Important call center metrics: Service Level

There is no “right” service level for a call center. The service level should be defined based on customer needs, behavior and expectation, aligned with the business goals and objectives of your company. Also, the service level is just one element that drives customer satisfaction and positive business outcome. If you answer calls very quickly but cannot address the customer issue, it might be worse than having customers wait a bit longer and get their issues resolved in one call. However, this post focuses on the service level component:How is the service level calculated? It is defined as the percentage of calls that get answered within a specific time period. Example: 80% of calls should get answered within 20 seconds.What causes service level issues? There are many reasons that have an impact on services levels, here are just a few:

  • Calls take longer than planned (product issues, training issues, unexpected events, etc.)
  • Forecast inaccurate (higher call volume or different call pattern)
  • Schedule sub-optimal (doesn’t include all activities, lack of flexibility, etc.)
  • Call fluctuations during day that could not be planned for
  • Low schedule adherence (often the biggest problem of missed service levels)
  • Exceptions (unscheduled meetings, staff absenteeism, etc.)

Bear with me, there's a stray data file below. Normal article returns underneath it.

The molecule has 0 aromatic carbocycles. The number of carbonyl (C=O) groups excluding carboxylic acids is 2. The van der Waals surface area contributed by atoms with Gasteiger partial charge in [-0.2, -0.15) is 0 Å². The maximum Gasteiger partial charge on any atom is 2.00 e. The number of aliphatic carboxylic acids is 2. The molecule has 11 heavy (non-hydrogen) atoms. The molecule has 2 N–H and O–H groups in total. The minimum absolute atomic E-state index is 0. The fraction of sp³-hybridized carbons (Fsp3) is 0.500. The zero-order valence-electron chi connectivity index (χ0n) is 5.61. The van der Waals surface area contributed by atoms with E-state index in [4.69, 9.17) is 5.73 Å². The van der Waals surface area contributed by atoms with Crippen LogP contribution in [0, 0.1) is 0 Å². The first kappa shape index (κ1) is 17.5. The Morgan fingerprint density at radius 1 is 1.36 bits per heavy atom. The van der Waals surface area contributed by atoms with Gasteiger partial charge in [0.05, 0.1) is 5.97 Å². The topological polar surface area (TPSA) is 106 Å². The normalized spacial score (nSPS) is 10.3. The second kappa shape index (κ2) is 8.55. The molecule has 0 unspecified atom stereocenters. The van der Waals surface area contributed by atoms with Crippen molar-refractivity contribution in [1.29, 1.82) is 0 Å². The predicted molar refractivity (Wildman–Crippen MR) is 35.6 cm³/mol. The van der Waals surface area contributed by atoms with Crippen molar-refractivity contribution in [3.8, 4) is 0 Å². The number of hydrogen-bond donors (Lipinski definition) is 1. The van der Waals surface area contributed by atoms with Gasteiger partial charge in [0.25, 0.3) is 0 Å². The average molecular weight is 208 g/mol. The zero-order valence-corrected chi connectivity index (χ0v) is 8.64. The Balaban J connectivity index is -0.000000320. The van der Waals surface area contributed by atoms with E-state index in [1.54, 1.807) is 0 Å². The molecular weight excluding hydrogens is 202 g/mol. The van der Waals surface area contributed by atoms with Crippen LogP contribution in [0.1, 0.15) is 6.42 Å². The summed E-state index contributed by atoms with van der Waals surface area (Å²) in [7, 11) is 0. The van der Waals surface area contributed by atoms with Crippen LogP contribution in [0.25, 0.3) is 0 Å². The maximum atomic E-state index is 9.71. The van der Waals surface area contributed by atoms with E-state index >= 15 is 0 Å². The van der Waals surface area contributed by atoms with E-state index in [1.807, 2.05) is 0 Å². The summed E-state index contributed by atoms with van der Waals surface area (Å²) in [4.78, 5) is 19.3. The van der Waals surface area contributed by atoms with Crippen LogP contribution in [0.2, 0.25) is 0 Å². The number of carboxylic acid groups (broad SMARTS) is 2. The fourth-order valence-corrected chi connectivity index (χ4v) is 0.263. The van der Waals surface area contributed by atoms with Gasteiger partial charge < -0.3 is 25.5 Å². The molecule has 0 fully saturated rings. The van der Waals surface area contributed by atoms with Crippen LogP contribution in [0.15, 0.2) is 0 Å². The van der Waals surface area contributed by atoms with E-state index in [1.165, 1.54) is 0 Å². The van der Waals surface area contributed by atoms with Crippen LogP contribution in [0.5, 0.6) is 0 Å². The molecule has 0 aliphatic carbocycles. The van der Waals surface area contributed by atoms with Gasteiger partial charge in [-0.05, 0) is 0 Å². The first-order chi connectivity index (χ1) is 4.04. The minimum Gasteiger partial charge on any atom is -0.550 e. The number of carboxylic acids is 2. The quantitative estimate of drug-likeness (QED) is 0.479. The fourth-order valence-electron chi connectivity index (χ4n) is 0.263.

How to improve service level?

  • Goal: First, it is important to define a realistic service level that is in line with your overall business objectives and the specifics and needs of your customers and their inquiries.
  • More accurate forecast: It all starts with an accurate forecast – both the overall volume and the arrival patterns throughout the day. Having call history data available, being able to run different scenarios and breaking it down to 15 or 30 minute increments helps to improve accuracy over time
  • Better aligned schedule: There are many aspects to consider when creating a schedule. A previous blog post about call center scheduling 101 talks about those in more detail.
  • Flexible schedule: Building in some flexibility into your schedule is not easy, but can help dramatically. Flexibility regarding start and end time, breaks, training, etc. helps cover periods of irregular call patterns, while still running a cost efficient operation.
  • Schedule adherence: Again, this is one of the biggest issues, but at the same time, has a big potential to improve service levels. You can read more about improving schedule adherence in this whitepaper.
  • Measure: As you know, you can only manage what you can measure. Add the service level as one of you key metrics to your “dashboard” and also track dependencies to discover the issues that have a negative impact on your service level.
  • Learn: As you measure and monitor you will learn more about what causes problems and over time, you will be able to better plan or even avoid service level issues.
  • Educate: Make service level discussions part of team meetings/training session and have your team share their experience. Compare the measured services level with the perception of customers; have agents share their experience of customer behavior and expectations. For example, a service level that looks great on paper might not be perceived well by customers, or the other way round, a presumed low service level might not be an issue with customers because they feel they get great service.
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